Our pan "before" - lots of cooked-on spots and patches of discoloration.
In the course of time in my kitchen, a few of my stainless steel pots and pans have picked up some baked-on spots and patches of discoloration. It’s normal, but not very pretty and it can gradually worsen over time. One pot in particular was becoming fairly stained, and a friend suggested I try a product called Bar Keepers Friend.
I found a little gold can of Bar Keepers Friend in the cleaning supply section of my grocery store. It is considered a “mild abrasive” and contains oxalic acid, which I assume is the primary reactive agent. The can set me back about $2.00. For that price, I thought it was worth a shot.
There are two ways to use Bar Keepers Friend, according to the directions on the canister. You can wet a washcloth and sprinkle the powder on the cloth before starting your cleaning. Or for heavier stains, you can make a paste with a little water, rub it into the surface you want to clean, and let this sit for a few minutes.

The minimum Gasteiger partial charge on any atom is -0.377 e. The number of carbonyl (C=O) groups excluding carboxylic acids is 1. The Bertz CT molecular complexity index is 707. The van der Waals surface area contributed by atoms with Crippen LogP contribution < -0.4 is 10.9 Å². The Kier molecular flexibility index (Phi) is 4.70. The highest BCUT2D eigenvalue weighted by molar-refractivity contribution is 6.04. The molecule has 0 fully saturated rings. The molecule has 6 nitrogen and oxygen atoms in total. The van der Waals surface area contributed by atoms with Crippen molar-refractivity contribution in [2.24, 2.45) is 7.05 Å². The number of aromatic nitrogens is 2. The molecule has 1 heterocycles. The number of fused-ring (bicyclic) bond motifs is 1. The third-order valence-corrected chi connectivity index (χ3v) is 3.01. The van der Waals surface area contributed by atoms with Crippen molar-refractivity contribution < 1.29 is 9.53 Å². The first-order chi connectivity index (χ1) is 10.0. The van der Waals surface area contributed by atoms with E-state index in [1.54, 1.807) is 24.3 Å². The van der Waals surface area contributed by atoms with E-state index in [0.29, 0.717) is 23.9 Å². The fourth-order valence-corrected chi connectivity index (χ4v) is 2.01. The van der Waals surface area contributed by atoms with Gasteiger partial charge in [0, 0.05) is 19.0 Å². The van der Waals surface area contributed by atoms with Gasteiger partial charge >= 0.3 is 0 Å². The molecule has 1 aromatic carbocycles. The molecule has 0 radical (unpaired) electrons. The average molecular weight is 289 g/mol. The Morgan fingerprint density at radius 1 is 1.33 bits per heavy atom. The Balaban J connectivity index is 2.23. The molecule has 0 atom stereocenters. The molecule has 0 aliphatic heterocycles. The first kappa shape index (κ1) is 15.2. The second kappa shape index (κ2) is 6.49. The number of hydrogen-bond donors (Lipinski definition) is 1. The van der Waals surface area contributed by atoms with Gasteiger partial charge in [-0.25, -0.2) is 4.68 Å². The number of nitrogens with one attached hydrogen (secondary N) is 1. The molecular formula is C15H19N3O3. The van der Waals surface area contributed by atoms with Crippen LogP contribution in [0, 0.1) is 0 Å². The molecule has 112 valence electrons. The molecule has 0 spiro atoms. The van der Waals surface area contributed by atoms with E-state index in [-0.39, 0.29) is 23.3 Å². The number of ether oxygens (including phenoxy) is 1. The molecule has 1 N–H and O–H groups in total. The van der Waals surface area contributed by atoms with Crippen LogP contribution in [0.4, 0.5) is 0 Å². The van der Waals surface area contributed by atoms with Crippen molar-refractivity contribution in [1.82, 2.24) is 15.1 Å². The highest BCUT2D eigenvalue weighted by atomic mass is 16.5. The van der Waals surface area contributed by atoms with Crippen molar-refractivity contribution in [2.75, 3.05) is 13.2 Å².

For my stained stainless steel, I opted for the later option. I put the pan in the sink and dribbled a little warm water in the bottom. A sprinkled on a generous portion of Bar Keepers Friend and used an old cleaning sponge to mix it together and wash it up the sides. This was a little more watery than the “paste” recommended by the directions, but it still seemed to do the trick.
Ten minutes of intensive scrubbing later, my pan was clean. This definitely took more elbow grease than I’d been expecting, but since no amount of elbow grease (or natural cleaners) had done anything before, I’m not complaining. There are still a few little flecks of discoloration here and there on the sides, but overall I am very pleased with this afternoon’s labor!
Besides stainless steel pots, apparently you can use Bar Keepers Friend to clean tiles, imitation marble, chrome, porcelain, ceramic, and copper. It’s also supposed to remove rust spots, which my husband is eager to try on his bike. I used barely an eighth of the can on my three pots, so there’s plenty left for more cleaning experiments.
Have you ever used this product? How do you like it?
Related: Home Hacks: How to Clean a Cast Iron Skillet
(Images: Emma Christensen)